Python’s import statement is an executable statement like any other. This means it can be used to determine if a particular external module is available. If a module is not available for import, the program can either modify its behavior accordingly, or shut down in a graceful fashion.
For example, if a program has optional functionality that depends on an external module for some kind of I/O support, then it may make sense to allow the program to continue to run with that functionality disabled. Python’s OO model makes this easy to do, provided that the optional functionality is encapsulated in an object that can be selectively instantiated.
Here’s a simple example:
GV_use_optio = True try: import OptIO except: GV_use_optio = False
This code would typically appear at the top of a module with the rest of the import statements. Notice that a global variable, GV_use_optio, is initialized with a value of True. It will remain true if the import of OptIO succeeds, otherwise it will be set to False. Also, in this case there’s no check for what may have caused the problem.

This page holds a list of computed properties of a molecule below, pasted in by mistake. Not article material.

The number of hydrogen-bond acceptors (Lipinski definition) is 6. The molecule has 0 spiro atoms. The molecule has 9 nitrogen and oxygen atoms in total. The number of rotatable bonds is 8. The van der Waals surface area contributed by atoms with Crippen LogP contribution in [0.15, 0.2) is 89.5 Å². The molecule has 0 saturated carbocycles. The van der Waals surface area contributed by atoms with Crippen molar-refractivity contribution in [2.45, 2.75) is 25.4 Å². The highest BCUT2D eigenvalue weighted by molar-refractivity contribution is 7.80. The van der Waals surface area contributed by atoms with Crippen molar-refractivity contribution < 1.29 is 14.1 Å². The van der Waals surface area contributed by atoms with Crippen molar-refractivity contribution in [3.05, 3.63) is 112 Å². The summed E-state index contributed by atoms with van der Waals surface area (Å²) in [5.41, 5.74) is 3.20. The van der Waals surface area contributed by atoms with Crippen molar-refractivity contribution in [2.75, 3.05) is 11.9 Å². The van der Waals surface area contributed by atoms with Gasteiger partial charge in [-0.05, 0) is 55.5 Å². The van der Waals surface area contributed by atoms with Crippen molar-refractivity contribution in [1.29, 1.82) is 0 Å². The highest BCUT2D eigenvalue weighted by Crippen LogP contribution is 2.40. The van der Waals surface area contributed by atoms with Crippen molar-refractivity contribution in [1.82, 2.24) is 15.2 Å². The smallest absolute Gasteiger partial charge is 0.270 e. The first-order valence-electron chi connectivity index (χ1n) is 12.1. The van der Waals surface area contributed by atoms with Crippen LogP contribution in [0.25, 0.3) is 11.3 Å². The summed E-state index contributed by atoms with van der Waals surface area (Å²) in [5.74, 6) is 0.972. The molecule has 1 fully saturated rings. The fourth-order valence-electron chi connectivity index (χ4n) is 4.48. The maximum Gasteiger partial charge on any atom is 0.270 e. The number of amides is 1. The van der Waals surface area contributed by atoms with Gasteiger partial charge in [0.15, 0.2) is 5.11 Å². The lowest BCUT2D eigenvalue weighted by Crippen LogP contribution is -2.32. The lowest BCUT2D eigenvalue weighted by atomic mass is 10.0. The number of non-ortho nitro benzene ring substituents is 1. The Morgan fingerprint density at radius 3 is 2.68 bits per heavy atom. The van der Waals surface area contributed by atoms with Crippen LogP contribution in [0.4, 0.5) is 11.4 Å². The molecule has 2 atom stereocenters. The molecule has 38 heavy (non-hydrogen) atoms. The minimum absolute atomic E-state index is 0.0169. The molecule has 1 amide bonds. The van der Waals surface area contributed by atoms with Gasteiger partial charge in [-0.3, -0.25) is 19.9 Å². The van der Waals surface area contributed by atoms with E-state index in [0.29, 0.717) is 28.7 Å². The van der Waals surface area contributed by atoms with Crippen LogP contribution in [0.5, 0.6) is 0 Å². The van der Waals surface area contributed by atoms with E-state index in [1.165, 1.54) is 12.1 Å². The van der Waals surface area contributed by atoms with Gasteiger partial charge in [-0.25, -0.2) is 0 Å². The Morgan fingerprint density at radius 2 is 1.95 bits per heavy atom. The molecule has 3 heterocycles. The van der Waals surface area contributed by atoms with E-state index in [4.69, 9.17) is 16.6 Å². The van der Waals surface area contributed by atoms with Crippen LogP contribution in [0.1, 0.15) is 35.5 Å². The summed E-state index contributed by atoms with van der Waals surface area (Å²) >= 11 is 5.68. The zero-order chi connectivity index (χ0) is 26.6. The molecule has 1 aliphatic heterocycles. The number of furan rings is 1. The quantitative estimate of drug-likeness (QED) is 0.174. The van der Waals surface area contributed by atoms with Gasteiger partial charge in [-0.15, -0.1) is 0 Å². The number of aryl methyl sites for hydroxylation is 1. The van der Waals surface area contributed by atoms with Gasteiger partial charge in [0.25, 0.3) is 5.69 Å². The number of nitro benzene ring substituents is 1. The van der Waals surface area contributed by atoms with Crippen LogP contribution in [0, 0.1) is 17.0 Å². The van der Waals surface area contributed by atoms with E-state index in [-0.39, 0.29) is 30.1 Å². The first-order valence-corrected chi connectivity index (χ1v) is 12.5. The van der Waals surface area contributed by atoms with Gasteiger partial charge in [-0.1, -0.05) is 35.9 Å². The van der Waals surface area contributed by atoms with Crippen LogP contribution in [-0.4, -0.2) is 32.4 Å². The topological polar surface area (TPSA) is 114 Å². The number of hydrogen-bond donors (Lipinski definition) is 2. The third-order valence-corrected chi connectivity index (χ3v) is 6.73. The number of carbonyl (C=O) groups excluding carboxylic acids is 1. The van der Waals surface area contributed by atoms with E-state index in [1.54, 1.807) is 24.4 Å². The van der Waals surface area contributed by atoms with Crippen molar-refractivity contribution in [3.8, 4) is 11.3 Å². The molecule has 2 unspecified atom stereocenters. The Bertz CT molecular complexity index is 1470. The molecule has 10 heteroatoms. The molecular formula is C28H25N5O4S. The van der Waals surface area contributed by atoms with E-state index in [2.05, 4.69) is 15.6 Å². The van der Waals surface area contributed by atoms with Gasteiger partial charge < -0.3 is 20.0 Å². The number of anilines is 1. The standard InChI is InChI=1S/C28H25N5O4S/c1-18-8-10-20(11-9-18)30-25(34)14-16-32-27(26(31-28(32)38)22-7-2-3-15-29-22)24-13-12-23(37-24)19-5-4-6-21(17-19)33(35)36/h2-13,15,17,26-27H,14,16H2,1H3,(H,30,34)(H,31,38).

The global variable would then be used later on to determine if the optional functionality should be enabled or not. Here’s one approach (somewhere further along in the code):
optio = None if GV_use_optio: optio = OptIO.OptIOClass()
The local variable optio can be checked to determine if the OptIOClass object is available or if it should be skipped.
This approach can be used to control how a GUI is populated, what other modules are imported, and what objects are instantiated. It can be used to create a “ripple-down” effect througout the code, altering boths it behavior and its appearance in accordance with available imported modules.